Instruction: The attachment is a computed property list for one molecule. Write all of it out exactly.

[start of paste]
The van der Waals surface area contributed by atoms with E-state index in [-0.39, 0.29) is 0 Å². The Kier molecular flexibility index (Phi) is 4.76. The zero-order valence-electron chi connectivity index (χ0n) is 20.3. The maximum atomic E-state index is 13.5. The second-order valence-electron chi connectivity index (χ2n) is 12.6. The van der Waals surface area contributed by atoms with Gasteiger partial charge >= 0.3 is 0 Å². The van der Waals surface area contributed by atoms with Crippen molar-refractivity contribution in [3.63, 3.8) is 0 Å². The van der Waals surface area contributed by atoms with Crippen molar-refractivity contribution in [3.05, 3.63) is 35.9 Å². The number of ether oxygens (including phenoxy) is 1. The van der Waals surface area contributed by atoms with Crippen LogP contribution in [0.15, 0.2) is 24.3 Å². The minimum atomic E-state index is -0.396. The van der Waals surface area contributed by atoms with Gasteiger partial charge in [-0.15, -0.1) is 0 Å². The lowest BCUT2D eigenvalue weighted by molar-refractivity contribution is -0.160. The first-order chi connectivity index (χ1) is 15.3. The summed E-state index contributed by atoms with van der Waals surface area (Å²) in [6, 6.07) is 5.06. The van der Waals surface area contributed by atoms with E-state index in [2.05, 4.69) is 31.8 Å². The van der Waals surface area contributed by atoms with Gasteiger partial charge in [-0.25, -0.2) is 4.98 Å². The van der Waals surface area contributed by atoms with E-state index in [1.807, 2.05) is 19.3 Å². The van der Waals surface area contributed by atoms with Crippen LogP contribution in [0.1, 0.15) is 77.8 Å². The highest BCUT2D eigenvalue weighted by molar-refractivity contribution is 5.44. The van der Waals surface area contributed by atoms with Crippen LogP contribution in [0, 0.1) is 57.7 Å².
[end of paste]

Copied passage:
The van der Waals surface area contributed by atoms with E-state index in [-0.39, 0.29) is 0 Å². The Kier molecular flexibility index (Phi) is 4.76. The zero-order valence-electron chi connectivity index (χ0n) is 20.3. The maximum atomic E-state index is 13.5. The second-order valence-electron chi connectivity index (χ2n) is 12.6. The van der Waals surface area contributed by atoms with Gasteiger partial charge >= 0.3 is 0 Å². The van der Waals surface area contributed by atoms with Crippen molar-refractivity contribution in [3.63, 3.8) is 0 Å². The van der Waals surface area contributed by atoms with Crippen molar-refractivity contribution in [3.05, 3.63) is 35.9 Å². The number of ether oxygens (including phenoxy) is 1. The van der Waals surface area contributed by atoms with Crippen LogP contribution in [0.15, 0.2) is 24.3 Å². The minimum atomic E-state index is -0.396. The van der Waals surface area contributed by atoms with Gasteiger partial charge in [-0.15, -0.1) is 0 Å². The lowest BCUT2D eigenvalue weighted by molar-refractivity contribution is -0.160. The first-order chi connectivity index (χ1) is 15.3. The summed E-state index contributed by atoms with van der Waals surface area (Å²) in [6, 6.07) is 5.06. The van der Waals surface area contributed by atoms with E-state index in [2.05, 4.69) is 31.8 Å². The van der Waals surface area contributed by atoms with Gasteiger partial charge in [-0.25, -0.2) is 4.98 Å². The van der Waals surface area contributed by atoms with E-state index in [1.807, 2.05) is 19.3 Å². The van der Waals surface area contributed by atoms with Crippen LogP contribution in [0.1, 0.15) is 77.8 Å². The highest BCUT2D eigenvalue weighted by molar-refractivity contribution is 5.44. The van der Waals surface area contributed by atoms with Crippen LogP contribution in [0, 0.1) is 57.7 Å².